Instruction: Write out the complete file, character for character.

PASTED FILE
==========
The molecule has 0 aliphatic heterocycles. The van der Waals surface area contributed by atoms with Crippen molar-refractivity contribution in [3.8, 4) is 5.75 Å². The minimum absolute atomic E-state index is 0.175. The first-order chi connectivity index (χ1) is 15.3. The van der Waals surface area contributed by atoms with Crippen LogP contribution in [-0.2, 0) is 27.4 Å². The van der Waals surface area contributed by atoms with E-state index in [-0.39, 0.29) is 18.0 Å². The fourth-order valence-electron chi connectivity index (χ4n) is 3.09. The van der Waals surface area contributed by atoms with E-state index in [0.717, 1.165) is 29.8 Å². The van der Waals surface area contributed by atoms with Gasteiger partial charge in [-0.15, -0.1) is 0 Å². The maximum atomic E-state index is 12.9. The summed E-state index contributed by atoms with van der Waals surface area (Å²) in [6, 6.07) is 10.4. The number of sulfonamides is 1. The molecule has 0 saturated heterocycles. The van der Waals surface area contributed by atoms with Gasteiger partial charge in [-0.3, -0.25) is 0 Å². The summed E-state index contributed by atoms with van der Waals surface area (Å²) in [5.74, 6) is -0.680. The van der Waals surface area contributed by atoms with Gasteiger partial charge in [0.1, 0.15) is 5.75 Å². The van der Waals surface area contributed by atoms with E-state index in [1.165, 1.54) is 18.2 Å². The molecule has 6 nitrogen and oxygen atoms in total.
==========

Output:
The molecule has 0 aliphatic heterocycles. The van der Waals surface area contributed by atoms with Crippen molar-refractivity contribution in [3.8, 4) is 5.75 Å². The minimum absolute atomic E-state index is 0.175. The first-order chi connectivity index (χ1) is 15.3. The van der Waals surface area contributed by atoms with Crippen LogP contribution in [-0.2, 0) is 27.4 Å². The van der Waals surface area contributed by atoms with E-state index in [-0.39, 0.29) is 18.0 Å². The fourth-order valence-electron chi connectivity index (χ4n) is 3.09. The van der Waals surface area contributed by atoms with E-state index in [0.717, 1.165) is 29.8 Å². The van der Waals surface area contributed by atoms with Gasteiger partial charge in [-0.15, -0.1) is 0 Å². The maximum atomic E-state index is 12.9. The summed E-state index contributed by atoms with van der Waals surface area (Å²) in [6, 6.07) is 10.4. The number of sulfonamides is 1. The molecule has 0 saturated heterocycles. The van der Waals surface area contributed by atoms with Gasteiger partial charge in [-0.3, -0.25) is 0 Å². The summed E-state index contributed by atoms with van der Waals surface area (Å²) in [5.74, 6) is -0.680. The van der Waals surface area contributed by atoms with Gasteiger partial charge in [0.1, 0.15) is 5.75 Å². The van der Waals surface area contributed by atoms with E-state index in [1.165, 1.54) is 18.2 Å². The molecule has 6 nitrogen and oxygen atoms in total.